2. Training and upskilling
    Every community initiative integrates a plan for professional development of community members and upskilling of existing tradespeople to contribute to delivery of neighbourhood retrofit. This demonstrates that retrofit can support the local economy and provide good jobs, helps people to start on the journey to becoming skilled professionals and amplifies existing and latent talent among community members. Civic Square has initiated a local trade school in Birmingham to develop both the ‘soft’ and ‘hard’ skills needed to support neighbourhood transitions. We Can Make has established a local factory to construct building components and a parallel skills programme. B4Box is an integrated training provider retrofitting homes in areas affected by fuel poverty, training local people particularly those who face challenges in finding work.
  3. Whole life design and journey planning
    Residents, builders, planners, architects, building surveyors, placemaking and energy system professionals work together to design individual and collective neighbourhood transformations toward holistic long-term goals rather than quick fixes. There are many technology platforms to support this such as Furbnow. For centralised grant-based programmes, successful delivery should be based on outcomes rather than on inputs.
  4. Making finance work for places
    Community groups can advocate for community wealth building approaches and explore options for local finance, including community energy, solar and other forms of cooperatives, collaborations with credit unions and fair and low-cost financing such as municipal bonds. There are successful crowdfunding and share offers.
  5. Local transition entities or coalitions
    Retrofit programmes will take many years to deliver, and existing or new community-based entities should be established to support the area-based approach. These should be governed inclusively to provide access to all parts of the community and help to retain local control and economic benefits. Carbon Coop, Energy Communities Tipperary Coop and Cosy Homes Oxfordshire are demonstrating approaches in this space. Many community-owned energy cooperatives provide retrofit support to their areas, for example SELCE, West Oxford Community Renewables and Low Carbon West Oxford amongst others.

There is no one-size-fits all approach to community-powered retrofit. However there are some concrete actions that can be taken now.

  1. Residents and existing community groups can establish forums to share knowledge and skills, approach their local authority and explore existing funding such as the Energy Redress Scheme. There are already over 400 community energy groups in the UK, many of which are involved in retrofit activities.
  2. Local government and philanthropic funders should look to initiate or strengthen street or neighbourhood-scale projects by:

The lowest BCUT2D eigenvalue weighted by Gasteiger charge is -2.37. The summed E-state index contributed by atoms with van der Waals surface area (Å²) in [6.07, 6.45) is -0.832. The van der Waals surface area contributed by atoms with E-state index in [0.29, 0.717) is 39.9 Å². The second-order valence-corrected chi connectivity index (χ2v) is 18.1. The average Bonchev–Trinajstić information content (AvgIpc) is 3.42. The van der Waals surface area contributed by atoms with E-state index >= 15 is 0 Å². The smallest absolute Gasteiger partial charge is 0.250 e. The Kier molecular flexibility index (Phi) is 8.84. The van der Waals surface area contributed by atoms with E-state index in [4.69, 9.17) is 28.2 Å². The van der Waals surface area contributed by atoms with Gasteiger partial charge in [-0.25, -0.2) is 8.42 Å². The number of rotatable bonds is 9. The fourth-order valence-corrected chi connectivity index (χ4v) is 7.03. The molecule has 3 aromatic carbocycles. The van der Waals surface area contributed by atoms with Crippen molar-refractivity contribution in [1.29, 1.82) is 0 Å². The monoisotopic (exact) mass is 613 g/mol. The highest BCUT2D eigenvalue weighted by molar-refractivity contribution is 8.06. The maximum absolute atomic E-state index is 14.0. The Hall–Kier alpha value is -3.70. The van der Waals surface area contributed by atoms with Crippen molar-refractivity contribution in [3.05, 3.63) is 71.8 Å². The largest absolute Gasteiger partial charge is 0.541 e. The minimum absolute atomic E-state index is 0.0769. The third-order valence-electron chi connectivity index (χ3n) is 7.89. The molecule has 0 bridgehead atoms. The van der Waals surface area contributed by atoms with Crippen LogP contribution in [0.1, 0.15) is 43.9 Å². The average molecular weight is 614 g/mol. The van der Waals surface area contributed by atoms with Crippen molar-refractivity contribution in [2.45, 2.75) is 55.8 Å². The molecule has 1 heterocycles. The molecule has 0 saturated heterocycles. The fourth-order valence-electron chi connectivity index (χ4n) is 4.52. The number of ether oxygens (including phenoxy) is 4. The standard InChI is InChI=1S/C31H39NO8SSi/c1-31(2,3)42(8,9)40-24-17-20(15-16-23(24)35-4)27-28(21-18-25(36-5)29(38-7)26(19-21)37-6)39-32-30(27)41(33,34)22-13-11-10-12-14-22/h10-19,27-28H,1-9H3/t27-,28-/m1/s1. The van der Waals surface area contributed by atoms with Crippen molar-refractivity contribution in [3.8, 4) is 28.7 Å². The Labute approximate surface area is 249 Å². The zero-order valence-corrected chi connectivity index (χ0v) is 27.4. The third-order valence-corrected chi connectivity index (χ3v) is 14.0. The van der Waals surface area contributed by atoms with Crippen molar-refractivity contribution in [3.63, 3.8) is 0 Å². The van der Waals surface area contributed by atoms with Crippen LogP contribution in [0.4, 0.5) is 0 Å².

• Identifying current community activity in retrofit or parallel domains (e.g. greening and gardening projects)
  • Working with local organisations and areas with known strong social networks to design, trial or build up existing street-scale schemes
  • Committing additional resource to support existing communities to build capacity and develop resilience for sustained action
  • Partnering with a broad range of cross-LA departments and agencies to develop skills, organisational and technical capacity

3. All layers of government can enhance existing programmes by:

  • Building trust and capacity in community partners and supporting new initiatives so that they are ready for future investment
  • Developing a spatial focus aligned to community partners
  • Including community partners in the bidding process from the outset
  • Understanding where CPR principles could integrate with grant programmes and in-house borough retrofit programmes
  • Partnering with trusted community-based intermediaries to expand the reach of existing programmes increasing uptake
  • Encouraging collaboration and co-design to ensure longevity of scheme measures and interventions available
Retrofit Balsall Heat — Neighbours attending a Housing protest march campaigning for retrofitting and better housing standards

Working collectively is the only way to work

Retrofit is challenging. Acceptance of change accelerates when people see and experience change together, learn from each other and see the benefits that the change is bringing. By building momentum from the ground up across our cities, towns, villages and communities, we are planting the seeds for demand, building trust and shaping an approach to retrofit that will not only improve our homes and reduce carbon emissions but build social resilience and reframe the narrative around the climate transition as a pathway to a better future.

We are hoping that the next phase of Community Powered Retrofit will work with existing community groups to develop a replicable model and resource to enable and empower community retrofit groups around the country. We are looking for funders and existing groups to help bring this to life. Will you join us?

For further information on our work on retrofit see our Medium channel. Here is a link to this report. See also links to related podcasts:

Accelerate to Zero: Retrofit Balsall Heath with John Christophers;

Accelerate to Zero: Neighbourhood Transitions with Civic Square;

Accelerate to Zero: Homebaked CLT

This work was commissioned by London Councils and authored by Dan Hill, Cat Magill and Jack Minchella from Dark Matter Labs and Sara Edmonds and Dave Powis at Home Energy Action Lab.



Dark Matter

Designing 21st Century Dark Matter for a Decentralised, Distributed & Democratic tomorrow; part of @infostructure00